Dell’s included MaxxAudio software lets you fully control the sound of the speakers, headphones and microphone. There are separate preset modes for games, movies, music and vocals, as well as a wide range of equalizers suitable for your favorite genre of music and some designed specifically for YouTube content. However, the multilayered interface could be more streamlined.
Equipped with an Intel Pentium N3710 processor, 4GB of RAM and a 500GB hard drive, our review configuration of the Dell Inspiron 15 3000 wasn’t particularly speedy. We noticed plodding startup times and random stutters while web browsing and scrolling through documents. If you stick to only a few applications at a time, you’ll be fine, but pushing it any further will cause some performance hiccups.
On Geekbench 3, which measures overall performance, the Inspiron 15 3000 scored 3,509, which is better than both the Ideapad’s paltry 1,841 and the VivoBook’s 3,341. HP’s Notebook 15 was ahead with a score of 3,653, while the Aspire E 15 came out on top again with a significantly higher 5,276.
As for storage, there’s a 500GB, 5,400-rpm hard drive on board, so it wasn’t surprising that it ran our file copy test at a sluggish 26 MBps. In the same test, the VivoBook hit 30.1 MBps, the Aspire E 15 reached 37 MBps, the HP 15 managed 40 MBps and the Ideapad hit 43 MBps.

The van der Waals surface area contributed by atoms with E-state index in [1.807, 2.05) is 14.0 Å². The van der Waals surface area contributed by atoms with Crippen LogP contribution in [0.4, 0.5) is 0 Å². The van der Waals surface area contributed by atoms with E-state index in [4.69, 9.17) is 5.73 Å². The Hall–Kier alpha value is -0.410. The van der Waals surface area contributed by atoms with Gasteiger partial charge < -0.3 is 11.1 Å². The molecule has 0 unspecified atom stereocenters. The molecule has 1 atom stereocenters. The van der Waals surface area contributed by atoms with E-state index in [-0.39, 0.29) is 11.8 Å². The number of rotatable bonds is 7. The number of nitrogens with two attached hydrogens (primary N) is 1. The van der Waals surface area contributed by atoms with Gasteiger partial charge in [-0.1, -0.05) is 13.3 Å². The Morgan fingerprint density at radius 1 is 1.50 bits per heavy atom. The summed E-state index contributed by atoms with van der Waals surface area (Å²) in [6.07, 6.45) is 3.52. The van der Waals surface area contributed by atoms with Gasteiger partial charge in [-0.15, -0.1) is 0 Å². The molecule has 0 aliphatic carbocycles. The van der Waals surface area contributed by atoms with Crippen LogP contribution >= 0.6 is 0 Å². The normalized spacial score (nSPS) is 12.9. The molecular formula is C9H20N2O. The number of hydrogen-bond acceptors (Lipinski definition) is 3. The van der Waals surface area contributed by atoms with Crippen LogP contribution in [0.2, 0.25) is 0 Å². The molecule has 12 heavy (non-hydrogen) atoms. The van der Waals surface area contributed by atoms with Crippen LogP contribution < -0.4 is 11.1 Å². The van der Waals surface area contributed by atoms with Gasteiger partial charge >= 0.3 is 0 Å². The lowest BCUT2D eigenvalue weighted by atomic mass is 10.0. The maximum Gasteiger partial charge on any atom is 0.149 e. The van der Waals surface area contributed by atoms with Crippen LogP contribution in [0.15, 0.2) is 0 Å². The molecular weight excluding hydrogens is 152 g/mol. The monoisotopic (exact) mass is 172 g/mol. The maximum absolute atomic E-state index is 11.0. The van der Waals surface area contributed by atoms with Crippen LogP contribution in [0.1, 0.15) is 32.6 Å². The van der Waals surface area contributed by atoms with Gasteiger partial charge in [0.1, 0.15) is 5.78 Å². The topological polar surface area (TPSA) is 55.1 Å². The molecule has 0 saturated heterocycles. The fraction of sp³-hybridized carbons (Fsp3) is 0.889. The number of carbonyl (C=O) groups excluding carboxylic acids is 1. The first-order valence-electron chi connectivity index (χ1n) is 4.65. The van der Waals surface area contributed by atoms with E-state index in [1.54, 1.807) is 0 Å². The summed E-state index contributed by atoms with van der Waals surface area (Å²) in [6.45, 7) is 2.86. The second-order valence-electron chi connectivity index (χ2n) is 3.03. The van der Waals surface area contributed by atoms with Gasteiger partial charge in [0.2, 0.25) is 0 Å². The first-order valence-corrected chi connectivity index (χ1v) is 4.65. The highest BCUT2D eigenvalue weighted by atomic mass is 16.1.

Spreadsheet performance was a similar story. The Inspiron 15 3000 ran our test (matching 20,000 names and addresses) in 12 minutes and 57 seconds, which was quicker than both the Ideapad’s 14:35 and the VivoBook’s 13:31. Both the Notebook 15 and the Aspire E 15 completed the test more quickly, with respective times of 11:39 and 5:14.
The Inspiron 15 3000 has an integrated Intel HD Graphics 405 chip that comes with the Pentium N3710, so it can’t run any graphics-intensive games or tasks. At its native 1366 x 768 resolution, it struggled to run DiRT 3, managing only 21.1 frames per second. We consider anything under 30 fps unplayable.
On Ice Storm Unlimited, a synthetic graphics test, the Inspiron 15 3000 earned a score of 19,770, which beat the Ideapad’s 13,568. However, it fell behind the scores from the Notebook 15 (26,224), the Vivobook (33,649) and the Aspire (49,211).
The Inspiron 15 3000 offers pretty good battery life for this price range, but other systems last even longer. The system’s 40-watt-hour battery ran for 7 hours and 15 minutes on the Laptop Mag Battery Test, which involves continuous web surfing over Wi-Fi. That’s significantly better than the Notebook 15’s 3 hours and 36 minutes and the Ideapad 100S’ 5 hours and 51 minutes. However, its runtime is short of both the Aspire E 15’s 8:16 and the VivoBook’s 9:02.